Travel Planner

We call ourselves "Kwih-dich-chuh-ahtx" or "people who live by the rocks and seagulls". The name "Makah", which was given to us by our neighboring tribes, means "generous with food". We have lived at the most northwestern point in what is now the contiguous United States since the beginning of time. For thousands of years we have hunted whales and seals and fished in the great waters which border our home. Throughout our history, the great Western Red Cedar tree has provided the material from which we have housed and clothed ourselves. Cedar has also provided the means by which we have fed ourselves by providing material for canoes and tools. Historically, our people lived in a community comprised of five permanent villages. The villages were Bahaada, Deah (present day Neah Bay), Waatch, Sooes and Ozette.

The Museum at the Makah Cultural and Research Center

In 1970 tidal erosion uncovered an ancient whaling village at Ozette, parts of which had been covered by a mud slide hundreds of years ago. The subsequent artifacts which were found have now classified Ozette as one the most significant archaeological discoveries ever made in North America! In 1979 the Makah Cultural and Research Center opened to the public in order to share this great find. This nationally recognized museum features full scale replicas of cedar long houses as well as whaling, sealing and fishing canoes. There are approximately one percent of the 55,000 artifacts recovered from Ozette on display. These artifacts are between 300-500 years old. With the discovery at Ozette came "affirmation" of our heritage, in the tradition of our ancestors we are teaching the Makah language as well as learning to write it. We have many crafts people and artisans who make long houses, canoes, totems, masks, basketry, clothing and jewelry. Many of our legends are preserved through oral tradition descended from our families, through the songs we sing and the dances we perform. Visitors are welcome to celebrate our heritage together.

The Village of Neah Bay

Most services and housing of the Makah people are located in the present day fishing village of Neah Bay. Our cultural events as well as our seafaring economy are centered here. The new Makah Marina harbors over 200 commercial and sport fishing vessels as well as pleasure craft. The village and marina support numerous small businesses, all of which are open to visitors. Visit the Chamber of Commerce for more information.

The Natural Environment

The journey from U.S. Highway 101 to the Makah Reservation along State Routes 112 or 113 is an experience not to be missed. Drive through forested landscapes and travel along the Strait of Juan de Fuca where you may see whales surfacing during their migration or glimpse eagles on the hunt.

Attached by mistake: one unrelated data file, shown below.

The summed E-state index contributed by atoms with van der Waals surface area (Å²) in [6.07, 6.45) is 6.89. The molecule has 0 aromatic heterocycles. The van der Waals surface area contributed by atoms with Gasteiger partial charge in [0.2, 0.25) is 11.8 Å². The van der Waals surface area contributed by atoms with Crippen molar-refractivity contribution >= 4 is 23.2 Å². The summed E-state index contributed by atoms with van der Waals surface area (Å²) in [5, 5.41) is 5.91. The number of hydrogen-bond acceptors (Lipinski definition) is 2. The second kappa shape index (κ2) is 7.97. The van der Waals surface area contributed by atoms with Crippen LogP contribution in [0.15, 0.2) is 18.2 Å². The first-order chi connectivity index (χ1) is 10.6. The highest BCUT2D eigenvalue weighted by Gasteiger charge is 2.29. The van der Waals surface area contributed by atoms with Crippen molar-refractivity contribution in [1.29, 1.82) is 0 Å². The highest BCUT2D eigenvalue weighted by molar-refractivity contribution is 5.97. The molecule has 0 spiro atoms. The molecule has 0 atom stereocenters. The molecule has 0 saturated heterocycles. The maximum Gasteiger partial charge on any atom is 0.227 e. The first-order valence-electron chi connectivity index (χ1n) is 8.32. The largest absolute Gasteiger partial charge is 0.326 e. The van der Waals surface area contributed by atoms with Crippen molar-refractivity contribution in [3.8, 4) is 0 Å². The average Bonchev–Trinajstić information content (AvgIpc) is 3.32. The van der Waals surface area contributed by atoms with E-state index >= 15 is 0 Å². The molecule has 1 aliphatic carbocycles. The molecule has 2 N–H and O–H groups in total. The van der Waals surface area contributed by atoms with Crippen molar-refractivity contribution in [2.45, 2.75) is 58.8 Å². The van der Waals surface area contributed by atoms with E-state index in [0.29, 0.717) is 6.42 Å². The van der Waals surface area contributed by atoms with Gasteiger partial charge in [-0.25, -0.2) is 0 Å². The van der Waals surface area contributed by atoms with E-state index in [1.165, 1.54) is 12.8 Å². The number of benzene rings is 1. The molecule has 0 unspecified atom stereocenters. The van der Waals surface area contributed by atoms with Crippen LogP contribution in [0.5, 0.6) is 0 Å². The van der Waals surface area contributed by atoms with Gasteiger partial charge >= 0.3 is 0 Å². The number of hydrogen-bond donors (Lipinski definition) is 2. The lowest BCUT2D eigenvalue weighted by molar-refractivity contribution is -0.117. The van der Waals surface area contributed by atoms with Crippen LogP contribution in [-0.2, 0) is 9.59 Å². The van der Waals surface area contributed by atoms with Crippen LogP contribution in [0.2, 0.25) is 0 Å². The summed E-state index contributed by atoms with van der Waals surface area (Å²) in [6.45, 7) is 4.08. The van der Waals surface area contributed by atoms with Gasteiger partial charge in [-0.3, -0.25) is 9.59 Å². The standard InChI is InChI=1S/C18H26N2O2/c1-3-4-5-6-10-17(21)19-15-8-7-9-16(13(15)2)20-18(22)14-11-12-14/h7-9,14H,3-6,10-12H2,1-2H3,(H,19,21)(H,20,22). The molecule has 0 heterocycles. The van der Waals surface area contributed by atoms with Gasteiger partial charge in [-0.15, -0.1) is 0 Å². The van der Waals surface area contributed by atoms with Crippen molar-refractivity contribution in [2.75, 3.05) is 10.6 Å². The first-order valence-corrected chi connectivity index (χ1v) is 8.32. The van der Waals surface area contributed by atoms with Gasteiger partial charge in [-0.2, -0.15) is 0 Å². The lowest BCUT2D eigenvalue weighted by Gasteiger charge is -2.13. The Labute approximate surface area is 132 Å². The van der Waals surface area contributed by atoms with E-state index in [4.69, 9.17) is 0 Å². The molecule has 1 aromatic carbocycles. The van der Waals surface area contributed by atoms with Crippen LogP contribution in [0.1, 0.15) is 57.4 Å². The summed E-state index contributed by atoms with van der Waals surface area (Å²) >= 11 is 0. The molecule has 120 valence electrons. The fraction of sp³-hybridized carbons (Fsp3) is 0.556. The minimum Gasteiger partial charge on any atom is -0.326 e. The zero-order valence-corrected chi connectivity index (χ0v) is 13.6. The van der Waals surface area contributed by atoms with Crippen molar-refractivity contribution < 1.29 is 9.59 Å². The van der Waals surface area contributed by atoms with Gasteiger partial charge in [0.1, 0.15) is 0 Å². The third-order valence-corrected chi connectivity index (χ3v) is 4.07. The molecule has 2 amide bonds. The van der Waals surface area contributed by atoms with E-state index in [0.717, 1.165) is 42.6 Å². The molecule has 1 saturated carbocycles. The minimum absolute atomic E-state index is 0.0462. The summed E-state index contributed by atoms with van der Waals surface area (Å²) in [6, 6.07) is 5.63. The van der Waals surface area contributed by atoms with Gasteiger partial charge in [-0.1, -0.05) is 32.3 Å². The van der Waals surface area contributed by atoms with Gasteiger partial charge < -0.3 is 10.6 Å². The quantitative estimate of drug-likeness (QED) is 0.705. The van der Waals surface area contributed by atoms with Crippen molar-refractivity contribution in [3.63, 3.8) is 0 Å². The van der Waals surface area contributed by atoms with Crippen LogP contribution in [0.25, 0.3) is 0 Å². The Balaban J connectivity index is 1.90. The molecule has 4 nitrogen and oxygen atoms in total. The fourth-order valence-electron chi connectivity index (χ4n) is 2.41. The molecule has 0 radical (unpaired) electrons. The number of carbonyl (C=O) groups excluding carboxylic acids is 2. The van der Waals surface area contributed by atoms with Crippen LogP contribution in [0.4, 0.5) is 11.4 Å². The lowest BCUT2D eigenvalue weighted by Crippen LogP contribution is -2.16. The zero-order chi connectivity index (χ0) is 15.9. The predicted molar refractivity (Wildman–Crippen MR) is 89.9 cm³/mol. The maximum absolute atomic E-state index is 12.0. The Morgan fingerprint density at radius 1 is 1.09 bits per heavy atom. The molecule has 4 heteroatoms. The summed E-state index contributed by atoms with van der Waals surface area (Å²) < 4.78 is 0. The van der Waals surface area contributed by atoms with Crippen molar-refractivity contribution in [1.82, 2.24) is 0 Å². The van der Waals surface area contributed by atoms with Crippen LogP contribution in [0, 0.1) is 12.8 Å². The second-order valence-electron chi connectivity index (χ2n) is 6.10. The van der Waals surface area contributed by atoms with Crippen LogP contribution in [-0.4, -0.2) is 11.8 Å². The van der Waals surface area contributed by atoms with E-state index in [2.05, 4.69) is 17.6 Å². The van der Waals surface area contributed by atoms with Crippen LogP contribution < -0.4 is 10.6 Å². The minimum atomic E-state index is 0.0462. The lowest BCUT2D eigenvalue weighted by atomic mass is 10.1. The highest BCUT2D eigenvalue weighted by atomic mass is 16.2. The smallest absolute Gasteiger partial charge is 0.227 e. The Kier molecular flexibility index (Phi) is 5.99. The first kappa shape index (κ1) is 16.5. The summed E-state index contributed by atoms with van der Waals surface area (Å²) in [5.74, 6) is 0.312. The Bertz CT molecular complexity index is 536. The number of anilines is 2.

The forested mountains and hills in combination with a rugged, irregular coastline make our home the most beautiful and breathtaking place on the Pacific Coast. View the Pacific Ocean and Tatoosh Island from the Cape Flattery Trail lookout. The spectacular rocky headlands of our coast can be seen from many vantage points, and the sandy beaches at Neah Bay and Hobuck are perfect for a range of recreational activities.

The beautiful Wa'atch and Tsoo Yess Rivers wind through the valleys eventually finding their way to Makah Bay on the Pacific Ocean. In addition, you will find a variety of plant life and wildlife. The Olympic National Marine Sanctuary and the Flattery Rocks National Wildlife Refuge harbor a diverse collection of animals, especially birds. Over 239 species of birds are found in the area.  Some species are here throughout the year and while others use habitat here during the migration season. Here in our ancestral home, you can see and experience our ancient connection to nature.  


Other Attractions and Things to Do:

Makah National Fish Hatchery

-  Located on the Tsoo Yess River, the Hatchery is designed for and welcomes public viewing of salmon migrating over the fish ladders to spawn in the hatchery facility.

Sport Fishing and Pleasure Boating

-  Sport fishing for salmon and bottom fish in the saltwater which surround us in now considered to be the best in the contiguous United States. Charter boats and private fishing and pleasure craft dot Neah Bay's picturesque harbor during the busy summer months. Hobuck Lake and the Wa'atch and Tsoo Yess Rivers are popular fishing sites for rainbow and cutthroat trout. Steelhead can also be taken from the rivers when in season and with the appropriate permits.

Annual Makah Days Celebration

-  The grand parade, street fair, canoe races, traditional "slahal" games, dancing, singing , feasting and a spectacular fireworks show are all part of Makah Days. This celebration is held every year towards the end of August. Come and join the festivities!

Surfing

-  Hobuck Beach offers over a mile of beach for surfing. 

-  Check these links for conditions:

-   http://www.ndbc.noaa.gov/

-   http://magicseaweed.com/Cape-Flattery-Surf-Report/710/

Around the Region

-  Take a Day Trip to other Olympic National Park attractions, as well as the nearby towns of Forks and Port Angeles.